Reading the Fixed Disc (B)
The Horizon and Hour Disc
The zenith or south meridian position for any heavenly body (sun, moon or star) is the imaginary fixed radial line from the center of this disc to the position It south" at the top of the clock. The time at which any of these bodies, on its rotating disc, crosses this line is the time at meridian or zenith.
The time indicated by the gold sun line traversing the gold 24-hour scale on this disc registers true solar time. Remember, when relating solar time to standard time, as shown on lower left clock dial, the conversion factor for your particular longitude must always be used.
The light blue arrow on Star and Calendar Disc (E) as it traverses the gold hour numerals on this disc, registers sidereal or star time. See page for an explanation of sidereal time.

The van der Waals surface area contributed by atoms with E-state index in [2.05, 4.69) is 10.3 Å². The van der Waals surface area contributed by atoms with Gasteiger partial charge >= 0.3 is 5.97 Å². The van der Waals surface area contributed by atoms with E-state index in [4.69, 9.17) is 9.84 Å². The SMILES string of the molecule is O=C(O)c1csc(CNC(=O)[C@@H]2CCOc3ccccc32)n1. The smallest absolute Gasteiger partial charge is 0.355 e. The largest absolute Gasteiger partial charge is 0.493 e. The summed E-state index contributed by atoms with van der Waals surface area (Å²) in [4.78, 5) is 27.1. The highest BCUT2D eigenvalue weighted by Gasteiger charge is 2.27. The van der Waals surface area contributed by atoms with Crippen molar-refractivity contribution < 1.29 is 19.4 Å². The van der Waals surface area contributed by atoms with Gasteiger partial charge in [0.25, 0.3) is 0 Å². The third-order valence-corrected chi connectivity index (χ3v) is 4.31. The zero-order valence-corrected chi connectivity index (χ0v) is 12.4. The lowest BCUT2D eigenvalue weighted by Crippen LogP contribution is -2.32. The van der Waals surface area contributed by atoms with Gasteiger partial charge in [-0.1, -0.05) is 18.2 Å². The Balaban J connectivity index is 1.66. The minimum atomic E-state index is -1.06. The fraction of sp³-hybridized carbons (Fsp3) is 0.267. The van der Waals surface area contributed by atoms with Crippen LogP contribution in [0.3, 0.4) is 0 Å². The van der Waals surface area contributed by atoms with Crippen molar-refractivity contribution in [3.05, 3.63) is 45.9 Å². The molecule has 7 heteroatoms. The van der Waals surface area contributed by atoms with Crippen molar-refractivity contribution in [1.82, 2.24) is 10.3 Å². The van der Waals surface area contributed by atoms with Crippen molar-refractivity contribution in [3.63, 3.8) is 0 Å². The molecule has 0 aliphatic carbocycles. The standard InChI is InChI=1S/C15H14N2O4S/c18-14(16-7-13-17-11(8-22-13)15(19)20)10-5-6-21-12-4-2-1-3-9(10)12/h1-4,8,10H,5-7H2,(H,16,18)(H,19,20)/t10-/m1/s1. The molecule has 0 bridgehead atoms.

The light blue ellipse (horizon line) on this disc is important because it encloses the approximate area within which the sun and moon and the stars are visible from the earth. The lower continuous line of the ellipse is marked North 400, and above it the dotted line is marked 300. These represent degrees of latitude. North 400 passes through Philadelphia, Pa. and North 300 through New Orleans, La. If you are located near the latitudes mentioned above, any heavenly body within this light blue ellipse will be visible and it will be at the approximate position shown in relation to the zenith or south meridian position.
Whenever one of the graduated scales of the Tide Disc (A) reaches the zenith (marked ''HIGH'' on the blue horizon ellipse) it is high tide at the location for which you have chosen to set the Tide Disc. Blue numerals on either side of "HIGH" indicate, on the right, the hours before high tide; and on the left, the hours after high tide.
More pictures of Spilhaus Space Clock and how to repair it.